The Large Binocular Telescope uses adaptive optics (AO). This is a means of flexing the optical surfaces of the telescope to get the best possible image. The adaptation happens in real time, allowing the telescope to eliminate much of the problems from observing from the ground, rather than in space. In essence, if we'd had working adaptive optics back when Hubble was being designed, we would have already had ground-based telescopes that can see as well or better than Hubble! If we'd gone ahead with launching a telescope into space (still a good idea), then we would have had to build a telescope even more amazing than Hubble to justify the extra cost and effort (Hubble cost as much or more than a huge ground-based observatory project.)

But, reality is that we pulled together all the parts to build adaptive optics into ground based observatories after the commitment had already been made to Hubble. So now we have many ground based observatories that can out-perform Hubble, the Large Binocular Telescope among them.

The South African Large Telescope

SALT Observatory in daytime
The South African Large Telescope is the largest telescope in the southern hemisphere. Now, space telescopes like Hubble, Fermi, Spitzer, and Chandra don't care about hemispheres, but here on Earth you can only see so much of the sky from any place on Earth. It has roughly four times the light collecting area of Palomar's 200 inch (5.1m) Hale telescope. Its main mirror is a segmented mirror. Whereas the LBT has two mirrors that work side by side as two optical trains, the SALT telescope has 91 individual mirrors that all work together to form one big mirror, creating a single image. The mirrors are all made to work together through careful alignment using laser calibration. Also, rather than tracking the sky like other telescopes, the telescope stays fixed in place, while the instruments attached to the telescope track to capture the light from the object being observed.

The Magellan Telescopes

The Magellan Telescope buildings at night, lit by ambient light
Image by Krzysztof Ulaczyk
The Magellan Telescopes are a pair of telescopes that each use a single 6.5 meter mirror. They can work together, like the telescopes in the LBT, or they can work independently. Their large reflecting surfaces are made up of a single mirror, rather than a lot of smaller mirrors put together to act as a single mirror, like SALT. The mirrors are not a single large thick slab, like the Palomar Hale Telescope, however. They have hollows inside, they've got a honeycomb-like structure inside that supports the reflecting surface without being solid. Each mirror has well over 1.5 times the light collecting area of the Hale telescope, and, like the LBT, they are equipped with adaptive optics to clean up the image.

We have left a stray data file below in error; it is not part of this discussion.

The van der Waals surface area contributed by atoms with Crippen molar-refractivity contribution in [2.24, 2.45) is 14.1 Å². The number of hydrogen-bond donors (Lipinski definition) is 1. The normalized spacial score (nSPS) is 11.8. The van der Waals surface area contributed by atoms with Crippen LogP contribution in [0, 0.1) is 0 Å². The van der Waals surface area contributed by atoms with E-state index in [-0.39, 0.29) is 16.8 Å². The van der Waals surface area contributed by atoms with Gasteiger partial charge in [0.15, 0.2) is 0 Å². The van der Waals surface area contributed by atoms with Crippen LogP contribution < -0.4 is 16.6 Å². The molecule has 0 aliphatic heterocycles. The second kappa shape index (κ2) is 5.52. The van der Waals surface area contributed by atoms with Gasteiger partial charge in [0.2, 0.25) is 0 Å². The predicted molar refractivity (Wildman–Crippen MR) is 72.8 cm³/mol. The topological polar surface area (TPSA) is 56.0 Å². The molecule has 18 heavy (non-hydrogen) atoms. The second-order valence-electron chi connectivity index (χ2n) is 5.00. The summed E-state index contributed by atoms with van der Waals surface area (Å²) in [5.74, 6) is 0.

The Keck Observatory

The twin Keck Telescope Domes
Hubble's launch ended up being delayed, then, once it was launched, it had optical defects that budget cuts had eliminated the tests to catch (the back-up mirror, which still sits here on the ground, was perfect, so it's not like it would have cost a lot to solve the problem if it had been caught.) This meant a further delay while corrective instruments were designed and a half-billion dollar Space Shuttle mission to perform repairs was mounted. During that time, work on ground-based observatories did not stop.

The Keck Observatory was the great project that brought together so many of the advancements from the time between the start of work on Hubble and Hubble reaching its scientific potential. It used segmented mirrors to produce a collecting area far greater than the Palomar and Bolshoi telescopes. It added adaptive optics, as well as a second advancement to the optical train, active optics.

Active optics are similar to adaptive optics, in that they make adjustment to the optics of the telescope in real time to make a better image. Active optics, however, primarily correct environmental problems from being on the ground, rather than correcting problems with the image caused by the atmosphere (which is the purpose of adaptive optics.) Active optics correct for the pull of gravity on the mirrors changing as the telescope moves to follow objects across the sky. It corrects for changes in temperature, mechanical stresses on the mirrors, and so on.

Active optics keeps the mirrors within the telescope's main reflector as perfect a reflector for the telescope as possible. Then adaptive optics kick in later to clean up the effects of the atmosphere. The result is that the Keck can produce more detailed images than Hubble.

On top of that, Kick added a second telescope that can combine with the first to work like one really huge telescope. This not only increases the light collecting area, but the apparent aperture size of the telescope. That allows for resolution of finer detail (whereas increased collecting area allows the detection of fainter objects.)

Gran Telescopo Canarias

GTC over a cloud deck at sunset
Image by Christoffer H. Støle
The GTC is an 11.4 meter telescope in the Canary Islands. Like Keck and SALT, it has a segmented mirror. It is one of the most active telescopes in modern science, and it produces stunning images, like Hubble.

Atacama Large Millimeter/submillimeter Array

The ALMA radio telescopes under a starry sky
Image by ESO/B. Tafreshi (
ALMA will soon be the most powerful telescope. Period. It doesn't even see in light, or infra-red. Instead, it sees electromagnetic radiation in the part of the spectrum in radio waves, just below the IR part of the spectrum. Just as IR can see through gas and dust better than visible light, ALMA can see through it better than IR. Where other scopes can only see cloudy things, ALMA can look inside the clouds to see what's inside. It can see stars that are beginning to form, for example.